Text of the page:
On August 11, 2011 Air Force ground controllers lost contact with one of the military’s most advanced — and expensive — drones, an EQ-4B Global Hawk as the jet flew high over Eastern Afghanistan.
Nine hours into an otherwise smooth communications relay mission using the Battlefield Airborne Communications Node (BACN), the plane was cruising at 51,000-feet above sea level 105 nautical miles northwest of Kandahar, Afghanistan — close to the border with Pakistan, in fact, the few news reports that emerged of the crash claim the jet actually went down inside Pakistan — when a pilot from the 12th Reconnaissance Squadron out of Beale Air Force Base in California “lost all links with the payload,” according to a copy of the Air Force’s report on the incident that the service sent to DT. The pilot did everything he could to reestablish communications with the mammoth drone, but 25 seconds after losing communications, the plane began a high-speed fall to Earth. If plummeted so fast that “both wings and at least one of the lower aft fuselage fairings” were ripped off the jet as it fell. Three minutes later, the Global Hawk crashed into “remote, desert terrain approximately 4 nm from its last reported position and was destroyed,” reads the Air Force’s report. “the estimated loss is valued at 72.8 million.”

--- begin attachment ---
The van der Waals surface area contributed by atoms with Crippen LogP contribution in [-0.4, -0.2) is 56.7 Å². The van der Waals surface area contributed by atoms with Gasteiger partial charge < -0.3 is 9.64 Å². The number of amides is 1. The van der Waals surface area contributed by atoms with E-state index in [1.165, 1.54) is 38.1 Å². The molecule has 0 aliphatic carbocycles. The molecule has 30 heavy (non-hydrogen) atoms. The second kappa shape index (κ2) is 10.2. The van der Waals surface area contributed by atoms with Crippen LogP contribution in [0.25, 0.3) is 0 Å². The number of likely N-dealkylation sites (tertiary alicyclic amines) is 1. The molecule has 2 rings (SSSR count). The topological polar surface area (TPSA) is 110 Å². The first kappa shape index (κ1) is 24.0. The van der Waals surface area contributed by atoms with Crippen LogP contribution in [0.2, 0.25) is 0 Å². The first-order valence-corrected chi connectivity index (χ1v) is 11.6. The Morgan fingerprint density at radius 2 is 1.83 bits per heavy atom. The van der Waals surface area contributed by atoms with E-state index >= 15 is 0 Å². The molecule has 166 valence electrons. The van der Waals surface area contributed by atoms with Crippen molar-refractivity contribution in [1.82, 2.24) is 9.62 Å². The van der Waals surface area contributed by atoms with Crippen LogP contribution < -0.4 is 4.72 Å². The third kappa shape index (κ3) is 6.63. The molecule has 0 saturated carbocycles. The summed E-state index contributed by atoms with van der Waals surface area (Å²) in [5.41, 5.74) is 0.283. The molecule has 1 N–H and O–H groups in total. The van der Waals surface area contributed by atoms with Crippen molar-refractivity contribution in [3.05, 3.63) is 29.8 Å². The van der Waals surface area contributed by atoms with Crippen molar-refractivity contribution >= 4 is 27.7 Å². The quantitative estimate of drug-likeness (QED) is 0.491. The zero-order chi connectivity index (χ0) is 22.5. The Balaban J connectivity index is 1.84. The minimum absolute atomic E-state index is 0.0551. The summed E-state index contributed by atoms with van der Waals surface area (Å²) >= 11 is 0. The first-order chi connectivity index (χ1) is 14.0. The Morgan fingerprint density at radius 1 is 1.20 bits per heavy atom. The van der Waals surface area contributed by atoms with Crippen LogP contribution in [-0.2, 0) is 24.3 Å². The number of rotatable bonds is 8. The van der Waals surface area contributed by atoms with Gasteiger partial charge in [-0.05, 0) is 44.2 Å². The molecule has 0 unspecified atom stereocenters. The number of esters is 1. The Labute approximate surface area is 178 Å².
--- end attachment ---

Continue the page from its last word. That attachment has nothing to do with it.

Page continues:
So, what caused this?
A single part — or Line Replaceable Unit, as the report calls it — came undone, interrupting the flow of electricity to the plane’s aileron and spoiler actuators — the tiny motors that control the movements of an aircraft’s flight control surfaces you know, the moving parts of the wings that control whether the plane climbs, dives, banks, rolls, etc. As expected, this disconnection rendered “the aircraft uncontrollable.”
(Critical parts that lose it like this one are called single points of failure, meaning that if these sometimes tiny and seemingly insignificant parts fail, the entire weapon system fails. Naturally, military equipment makers try o identify these and do all they can to ensure they won’t fail.)
Why did this single part become disconnected? “The board president also found, by a preponderance of the evidence, that the LRU [the critical part] installation methods were a contributing factor in the mishap,” reads the a summary of the report. Apparently, the screws holding the part in place weren’t tight enough and probably shook loose due to typical flight vibrations.
One other thing to note, the jet’s “avionics were not recovered from the crash site.” Let’s hope they were destroyed in the crash and the subsequent bombing of the wreckage by Air Force bombers and not scooped up by someone who could sell them to the Russians or Chinese.
Click through the jump to read a copy of the accident report.